There are basically two main types of mask – surgical and respirator. Surgical masks are the comfy type – simple paper with ear loops or long strings to tie around the head. Respirator masks, well, are hell. They are thick and are supposed to fit like a seal around the lower face, so that you breathe naught but filtered air, which is warm and stagnant. After some time, your face starts perspiring inside the mask, and the perspiration has nowhere to evaporate. So you end up breathing warm, stagnant and damp recycled air. Ewwwks.

And healthcare workers MUST wear these dreadful things at all times of human contact during work. Can faint. Despite that, I hear from a nurse friend that people at the hospital food court are beginning to act like the staff have leprosy. In fact, she advised me explicitly to omit wearing my name tag when I went to get lunch. Man, how sad. I don’t exactly blame the public folks, but still.

In this environment, I am now super-thankful for the luxury of being able to drive, and of having a car to drive. There’s really nothing like speeding home at the end of the day at 120kmh with the radio blasting. Although I must admit that I nearly let go of the wheel upon hearing the news that WHO might escalate the pandemic alert to level 6. Argh.

May 4, 2009 at 19:25 Leave a comment

Swine Flu Update: Name Change

Swine flu has had a change of name. It is now known as H1N1 flu. Far less catchy, but much more pig-friendly. Methinks that this is a political move, partly to save the pigs, but mostly to salve the feelings of those with socio-religious porcine stigmatizations. Apparently, New Zealand ain’t having any of this nonsense and is sticking with the original name.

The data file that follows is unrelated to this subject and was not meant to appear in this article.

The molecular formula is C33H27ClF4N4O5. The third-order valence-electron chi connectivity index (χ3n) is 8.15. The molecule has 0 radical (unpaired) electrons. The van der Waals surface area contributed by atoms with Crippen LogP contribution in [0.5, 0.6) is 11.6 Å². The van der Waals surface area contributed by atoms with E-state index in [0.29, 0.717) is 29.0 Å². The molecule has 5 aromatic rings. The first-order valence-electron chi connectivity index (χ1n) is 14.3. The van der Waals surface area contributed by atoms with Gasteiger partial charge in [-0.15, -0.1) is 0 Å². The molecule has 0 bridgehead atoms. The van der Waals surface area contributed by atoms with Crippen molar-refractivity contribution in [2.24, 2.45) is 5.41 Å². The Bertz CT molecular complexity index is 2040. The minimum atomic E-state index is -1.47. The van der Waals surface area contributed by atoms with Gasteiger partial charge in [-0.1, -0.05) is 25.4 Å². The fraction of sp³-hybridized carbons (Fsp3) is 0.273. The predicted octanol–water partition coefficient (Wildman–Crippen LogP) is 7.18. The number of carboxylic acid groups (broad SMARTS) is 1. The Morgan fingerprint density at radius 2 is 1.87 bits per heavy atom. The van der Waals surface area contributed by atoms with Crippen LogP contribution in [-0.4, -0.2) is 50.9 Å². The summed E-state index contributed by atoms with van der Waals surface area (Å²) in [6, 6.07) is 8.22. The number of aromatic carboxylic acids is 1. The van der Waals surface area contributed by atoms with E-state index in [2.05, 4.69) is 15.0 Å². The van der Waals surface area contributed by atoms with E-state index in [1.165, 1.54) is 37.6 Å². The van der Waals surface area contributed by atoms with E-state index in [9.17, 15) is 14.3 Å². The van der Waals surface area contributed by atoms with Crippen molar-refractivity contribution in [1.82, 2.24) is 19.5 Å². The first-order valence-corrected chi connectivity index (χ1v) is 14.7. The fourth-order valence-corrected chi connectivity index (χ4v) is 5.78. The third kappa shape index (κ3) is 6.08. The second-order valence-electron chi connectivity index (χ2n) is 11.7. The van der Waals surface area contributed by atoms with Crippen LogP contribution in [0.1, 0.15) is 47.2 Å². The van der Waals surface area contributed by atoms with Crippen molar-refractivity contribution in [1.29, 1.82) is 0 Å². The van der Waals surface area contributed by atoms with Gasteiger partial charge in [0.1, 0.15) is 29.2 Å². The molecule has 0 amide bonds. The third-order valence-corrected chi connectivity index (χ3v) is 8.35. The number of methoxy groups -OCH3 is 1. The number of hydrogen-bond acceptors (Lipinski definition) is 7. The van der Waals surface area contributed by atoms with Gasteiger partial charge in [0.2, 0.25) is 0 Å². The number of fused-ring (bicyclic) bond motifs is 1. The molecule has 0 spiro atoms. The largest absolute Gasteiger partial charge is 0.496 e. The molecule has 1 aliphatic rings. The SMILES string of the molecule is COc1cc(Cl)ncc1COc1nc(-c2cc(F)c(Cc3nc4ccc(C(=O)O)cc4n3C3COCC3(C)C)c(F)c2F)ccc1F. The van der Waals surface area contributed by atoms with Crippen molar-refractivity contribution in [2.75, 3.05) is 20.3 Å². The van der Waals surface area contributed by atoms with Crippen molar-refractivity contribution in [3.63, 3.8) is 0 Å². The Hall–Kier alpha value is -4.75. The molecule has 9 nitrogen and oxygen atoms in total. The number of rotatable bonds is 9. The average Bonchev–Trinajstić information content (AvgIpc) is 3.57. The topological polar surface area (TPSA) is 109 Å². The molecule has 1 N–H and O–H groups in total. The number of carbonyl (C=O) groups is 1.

Whatever the name, Singapore is still at Alert Orange, but we are still case-free, thank God.

I think there are now two camps of thought about the severity of this illness. One camp takes it very seriously. The other is sceptical and talks about media-generated hysteria and mass control.

The Singapore government is taking it seriously. On the whole, I am pleased and reassured by this. It would be silly of them to sneeze at this. After the SARS experience, things moved into place quickly and efficiently. And although MOH releases statements like “the declaration of Phase  5 is  a strong signal that a pandemic is imminent”, the Health Minister also said that “we must also not go into unnecessary overdrive”, which I think is sensible. I do think that the measures being employed on the ground may qualify as overkill, but I won’t quibble with better-safe-than-sorry at the moment.

At the moment, WHO describes the situation as stable. The mortality rate isn’t exactly alarming so far. If nothing worse happens, then I suppose the sceptic camp will have won the day, and swine flu will go down in history as an international ‘meh’.

May 1, 2009 at 21:58 Leave a comment

Swine Flu: It Grows

Looks like it’s getting worse. I just heard the first US death was that of a 23-month-old Texan [actually Mexican; just went to Texas for medical treatment] child. Cases have been confirmed in at least five countries, and there are suspected cases as near as Indonesia and Hong Kong.

It’s terribly easy for things like viruses to spread, isn’t it? A cough, a sneeze, a drop, a breath. Plus, this particular virus appears to be infectious even before symptoms begin, so the transmitter will not know that they should have been quarantined.